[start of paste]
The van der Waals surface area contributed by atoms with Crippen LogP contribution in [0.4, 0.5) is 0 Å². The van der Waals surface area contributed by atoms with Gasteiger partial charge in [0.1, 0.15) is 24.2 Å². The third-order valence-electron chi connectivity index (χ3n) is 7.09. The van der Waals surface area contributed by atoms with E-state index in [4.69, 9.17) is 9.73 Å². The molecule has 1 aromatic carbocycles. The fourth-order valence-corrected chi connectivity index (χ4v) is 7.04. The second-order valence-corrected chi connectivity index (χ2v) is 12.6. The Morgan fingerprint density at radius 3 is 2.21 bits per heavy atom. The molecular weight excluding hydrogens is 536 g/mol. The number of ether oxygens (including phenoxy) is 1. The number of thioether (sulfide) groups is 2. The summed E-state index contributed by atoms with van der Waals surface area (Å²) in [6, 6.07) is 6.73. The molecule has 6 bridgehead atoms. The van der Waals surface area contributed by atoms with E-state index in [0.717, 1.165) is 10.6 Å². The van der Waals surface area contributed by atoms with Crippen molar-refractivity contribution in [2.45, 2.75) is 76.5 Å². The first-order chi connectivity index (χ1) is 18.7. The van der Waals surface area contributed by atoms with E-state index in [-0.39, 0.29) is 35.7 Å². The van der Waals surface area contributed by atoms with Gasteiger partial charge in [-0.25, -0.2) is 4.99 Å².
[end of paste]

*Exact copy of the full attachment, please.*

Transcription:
The van der Waals surface area contributed by atoms with Crippen LogP contribution in [0.4, 0.5) is 0 Å². The van der Waals surface area contributed by atoms with Gasteiger partial charge in [0.1, 0.15) is 24.2 Å². The third-order valence-electron chi connectivity index (χ3n) is 7.09. The van der Waals surface area contributed by atoms with E-state index in [4.69, 9.17) is 9.73 Å². The molecule has 1 aromatic carbocycles. The fourth-order valence-corrected chi connectivity index (χ4v) is 7.04. The second-order valence-corrected chi connectivity index (χ2v) is 12.6. The Morgan fingerprint density at radius 3 is 2.21 bits per heavy atom. The molecular weight excluding hydrogens is 536 g/mol. The number of ether oxygens (including phenoxy) is 1. The number of thioether (sulfide) groups is 2. The summed E-state index contributed by atoms with van der Waals surface area (Å²) in [6, 6.07) is 6.73. The molecule has 6 bridgehead atoms. The van der Waals surface area contributed by atoms with E-state index in [0.717, 1.165) is 10.6 Å². The van der Waals surface area contributed by atoms with Crippen molar-refractivity contribution in [2.45, 2.75) is 76.5 Å². The first-order chi connectivity index (χ1) is 18.7. The van der Waals surface area contributed by atoms with E-state index in [-0.39, 0.29) is 35.7 Å². The van der Waals surface area contributed by atoms with Gasteiger partial charge in [-0.25, -0.2) is 4.99 Å².